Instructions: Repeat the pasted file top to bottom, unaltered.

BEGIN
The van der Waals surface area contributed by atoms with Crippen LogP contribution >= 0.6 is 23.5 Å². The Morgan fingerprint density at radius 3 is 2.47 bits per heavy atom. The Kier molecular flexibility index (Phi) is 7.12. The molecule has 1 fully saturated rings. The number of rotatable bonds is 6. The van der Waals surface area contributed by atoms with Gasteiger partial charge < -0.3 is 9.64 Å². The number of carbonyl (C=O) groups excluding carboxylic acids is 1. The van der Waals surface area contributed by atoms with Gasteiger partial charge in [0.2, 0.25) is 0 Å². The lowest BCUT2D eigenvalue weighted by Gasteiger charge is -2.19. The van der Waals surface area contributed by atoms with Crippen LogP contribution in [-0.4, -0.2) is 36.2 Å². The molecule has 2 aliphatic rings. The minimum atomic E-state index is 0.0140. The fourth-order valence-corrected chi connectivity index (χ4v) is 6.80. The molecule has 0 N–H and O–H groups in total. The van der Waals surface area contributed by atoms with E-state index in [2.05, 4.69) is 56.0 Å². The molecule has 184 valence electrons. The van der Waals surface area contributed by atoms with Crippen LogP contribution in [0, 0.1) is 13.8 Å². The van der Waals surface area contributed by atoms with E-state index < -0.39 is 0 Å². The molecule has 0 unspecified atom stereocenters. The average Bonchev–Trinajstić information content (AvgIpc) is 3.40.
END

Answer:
The van der Waals surface area contributed by atoms with Crippen LogP contribution >= 0.6 is 23.5 Å². The Morgan fingerprint density at radius 3 is 2.47 bits per heavy atom. The Kier molecular flexibility index (Phi) is 7.12. The molecule has 1 fully saturated rings. The number of rotatable bonds is 6. The van der Waals surface area contributed by atoms with Gasteiger partial charge < -0.3 is 9.64 Å². The number of carbonyl (C=O) groups excluding carboxylic acids is 1. The van der Waals surface area contributed by atoms with Gasteiger partial charge in [0.2, 0.25) is 0 Å². The lowest BCUT2D eigenvalue weighted by Gasteiger charge is -2.19. The van der Waals surface area contributed by atoms with Crippen LogP contribution in [-0.4, -0.2) is 36.2 Å². The molecule has 2 aliphatic rings. The minimum atomic E-state index is 0.0140. The fourth-order valence-corrected chi connectivity index (χ4v) is 6.80. The molecule has 0 N–H and O–H groups in total. The van der Waals surface area contributed by atoms with E-state index in [2.05, 4.69) is 56.0 Å². The molecule has 184 valence electrons. The van der Waals surface area contributed by atoms with Crippen LogP contribution in [0, 0.1) is 13.8 Å². The van der Waals surface area contributed by atoms with E-state index < -0.39 is 0 Å². The molecule has 0 unspecified atom stereocenters. The average Bonchev–Trinajstić information content (AvgIpc) is 3.40.